Roswell Police Department Chief of Police Phil Smith will be at the neighborhood watch meeting Tuesday night at Roswell High School. (Courtesy Photo)
The public will have a chance Tuesday night to meet Roswell Police Department’s new police chief, Phil Smith, learn about how to better protect their neighborhoods and eat some pizza.
City Councilors Jason Perry and Barry Foster have organized the Neighborhood Watch meeting, to start 6 p.m. at the Roswell High School’s Little Theater on West Hobbs Street.
Peter Piper Pizza will provide pizza and drinks and parents are welcome to bring children to the one-hour meeting.
“If [auth] you would like to learn about how to protect your home and your family, we would like to encourage you to come,” Perry said. “This is where I live. These are the people I represent. I want to concentrate on helping people as much as possible.”
Though the meeting will be held in the southern area of the city, all residents are welcome to join the discussion to ask questions about neighborhood watch and meet the new police chief.
Smith was hired at the beginning of this month, following the retirement of Chief Al Solis. During the announcement of his new position, Smith said one of his goals was to have Roswell be a safe place to live.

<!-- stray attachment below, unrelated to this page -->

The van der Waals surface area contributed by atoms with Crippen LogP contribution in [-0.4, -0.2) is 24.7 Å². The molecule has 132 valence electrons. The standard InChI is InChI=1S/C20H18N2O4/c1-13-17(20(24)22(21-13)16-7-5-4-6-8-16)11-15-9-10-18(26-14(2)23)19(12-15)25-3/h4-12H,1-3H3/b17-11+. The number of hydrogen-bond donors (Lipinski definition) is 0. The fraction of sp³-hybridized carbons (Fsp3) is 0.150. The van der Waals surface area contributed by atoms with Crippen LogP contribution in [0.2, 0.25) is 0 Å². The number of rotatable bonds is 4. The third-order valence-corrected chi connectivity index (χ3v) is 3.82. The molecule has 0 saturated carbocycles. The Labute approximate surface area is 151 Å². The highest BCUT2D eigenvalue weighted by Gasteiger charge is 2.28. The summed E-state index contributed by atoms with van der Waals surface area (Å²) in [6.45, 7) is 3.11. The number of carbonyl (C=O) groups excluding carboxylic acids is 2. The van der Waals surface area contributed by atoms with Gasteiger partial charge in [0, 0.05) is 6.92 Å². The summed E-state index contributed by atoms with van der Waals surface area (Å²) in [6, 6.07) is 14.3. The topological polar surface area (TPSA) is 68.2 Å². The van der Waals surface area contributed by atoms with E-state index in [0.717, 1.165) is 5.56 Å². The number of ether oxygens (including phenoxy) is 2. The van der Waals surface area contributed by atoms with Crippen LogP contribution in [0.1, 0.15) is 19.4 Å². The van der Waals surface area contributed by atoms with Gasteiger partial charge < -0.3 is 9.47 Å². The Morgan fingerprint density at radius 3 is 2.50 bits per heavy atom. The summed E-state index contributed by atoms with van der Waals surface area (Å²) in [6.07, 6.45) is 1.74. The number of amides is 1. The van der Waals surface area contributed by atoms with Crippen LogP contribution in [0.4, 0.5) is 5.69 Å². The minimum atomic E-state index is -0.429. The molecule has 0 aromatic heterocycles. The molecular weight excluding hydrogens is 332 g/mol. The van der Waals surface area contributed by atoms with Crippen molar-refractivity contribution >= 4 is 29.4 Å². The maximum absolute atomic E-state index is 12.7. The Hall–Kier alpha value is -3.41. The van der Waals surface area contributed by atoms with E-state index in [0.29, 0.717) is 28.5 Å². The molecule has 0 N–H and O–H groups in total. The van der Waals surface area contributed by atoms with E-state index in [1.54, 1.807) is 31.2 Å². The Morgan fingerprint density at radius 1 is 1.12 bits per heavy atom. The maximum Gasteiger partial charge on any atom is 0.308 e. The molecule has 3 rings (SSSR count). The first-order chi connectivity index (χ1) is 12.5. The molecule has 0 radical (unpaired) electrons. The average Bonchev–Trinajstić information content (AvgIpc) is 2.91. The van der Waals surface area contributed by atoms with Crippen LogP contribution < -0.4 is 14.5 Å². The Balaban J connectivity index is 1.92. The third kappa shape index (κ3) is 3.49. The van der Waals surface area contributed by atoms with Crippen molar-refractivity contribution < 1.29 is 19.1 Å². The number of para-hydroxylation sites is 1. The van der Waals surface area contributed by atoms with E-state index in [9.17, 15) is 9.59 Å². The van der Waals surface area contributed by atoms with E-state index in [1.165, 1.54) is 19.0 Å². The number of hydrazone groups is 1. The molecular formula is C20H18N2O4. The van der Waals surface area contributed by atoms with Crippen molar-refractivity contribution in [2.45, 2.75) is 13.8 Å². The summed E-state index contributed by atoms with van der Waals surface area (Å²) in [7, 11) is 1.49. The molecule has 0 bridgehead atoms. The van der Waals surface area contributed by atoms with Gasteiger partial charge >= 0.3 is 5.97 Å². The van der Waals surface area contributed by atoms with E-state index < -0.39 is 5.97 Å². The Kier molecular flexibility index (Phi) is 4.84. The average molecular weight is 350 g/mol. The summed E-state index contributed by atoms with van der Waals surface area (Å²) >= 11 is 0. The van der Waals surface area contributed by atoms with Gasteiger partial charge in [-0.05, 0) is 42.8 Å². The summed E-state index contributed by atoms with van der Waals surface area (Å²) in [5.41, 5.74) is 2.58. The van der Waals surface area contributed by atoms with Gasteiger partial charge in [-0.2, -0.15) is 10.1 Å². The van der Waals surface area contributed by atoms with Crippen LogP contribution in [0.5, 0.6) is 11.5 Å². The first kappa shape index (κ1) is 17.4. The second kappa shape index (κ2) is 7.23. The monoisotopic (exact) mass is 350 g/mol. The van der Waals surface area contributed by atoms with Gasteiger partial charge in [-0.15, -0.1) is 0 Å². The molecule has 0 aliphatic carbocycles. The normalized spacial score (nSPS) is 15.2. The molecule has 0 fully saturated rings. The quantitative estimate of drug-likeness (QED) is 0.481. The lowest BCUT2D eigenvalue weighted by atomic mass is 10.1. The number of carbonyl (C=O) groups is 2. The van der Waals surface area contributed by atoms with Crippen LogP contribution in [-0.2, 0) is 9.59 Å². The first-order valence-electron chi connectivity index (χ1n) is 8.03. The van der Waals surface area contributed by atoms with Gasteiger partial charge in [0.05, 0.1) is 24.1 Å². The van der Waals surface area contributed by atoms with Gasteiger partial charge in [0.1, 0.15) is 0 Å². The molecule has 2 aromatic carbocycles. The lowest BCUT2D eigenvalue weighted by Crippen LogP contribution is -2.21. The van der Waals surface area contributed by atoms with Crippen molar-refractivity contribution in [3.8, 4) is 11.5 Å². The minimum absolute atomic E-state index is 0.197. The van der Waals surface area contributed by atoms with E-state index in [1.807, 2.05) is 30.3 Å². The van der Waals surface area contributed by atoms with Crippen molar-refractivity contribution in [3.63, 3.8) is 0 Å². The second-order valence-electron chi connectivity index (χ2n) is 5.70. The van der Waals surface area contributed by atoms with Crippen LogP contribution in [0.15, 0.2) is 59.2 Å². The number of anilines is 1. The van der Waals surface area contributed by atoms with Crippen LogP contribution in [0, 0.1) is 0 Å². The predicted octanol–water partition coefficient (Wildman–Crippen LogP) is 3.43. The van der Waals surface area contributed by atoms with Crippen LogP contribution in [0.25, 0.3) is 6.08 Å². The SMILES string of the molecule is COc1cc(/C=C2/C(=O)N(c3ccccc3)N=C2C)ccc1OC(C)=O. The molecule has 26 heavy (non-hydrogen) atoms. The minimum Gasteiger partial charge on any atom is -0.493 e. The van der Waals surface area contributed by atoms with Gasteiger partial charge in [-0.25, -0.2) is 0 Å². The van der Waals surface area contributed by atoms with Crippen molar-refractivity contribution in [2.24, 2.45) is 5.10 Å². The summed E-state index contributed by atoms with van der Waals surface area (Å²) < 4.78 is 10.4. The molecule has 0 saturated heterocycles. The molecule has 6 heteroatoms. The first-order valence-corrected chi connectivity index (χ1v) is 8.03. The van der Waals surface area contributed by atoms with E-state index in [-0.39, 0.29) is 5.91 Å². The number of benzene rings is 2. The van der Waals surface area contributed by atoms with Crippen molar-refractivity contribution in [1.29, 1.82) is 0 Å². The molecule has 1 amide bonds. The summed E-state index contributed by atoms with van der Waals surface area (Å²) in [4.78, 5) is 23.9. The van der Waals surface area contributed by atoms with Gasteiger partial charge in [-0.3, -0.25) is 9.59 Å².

Smith’s goals also include building relationships with state and county agencies to reduce victimization and prevent crime in the Roswell community. His experience in modern policing techniques includes 27 years as a law enforcement leader.
He started as a patrolman at the Salem, N.H. Police Department and became a lieutenant. He was chief of police in Alton, N.H.
Perry hopes the public will participate at the meeting to learn more about how they can get involved in Neighborhood Watch programs.
“In Roswell, most of our crime is in two parts: either crime that is domestic violence, drug violence, or crimes of opportunity,” Perry said.
Neighborhood Watch groups around the city exist to allow residents to “become the eyes and ears of the Roswell Police Department,” said Richard Lucero, a Neighborhood Watch advisor for the city.
The city has some 88 neighborhoods involved in the program. They are designed to protect areas by teaching residents who live in participating areas become more aware of certain activities.
“They do not get physically involved in any way,” Lucero said.
Participating residents become more diligent about watching for suspicious activity. Some programs have resulted in foiling burglary rings being identified, for instance, Lucero said.
“Some crime has been stopped before it happened,” Lucero said. “It also gives people the opportunity to get to know their neighbors like they used to. They learn who their neighbors are and to trust them. It really does work in that way.”
For more information about Tuesday’s meeting, call Lucero at 622-7233.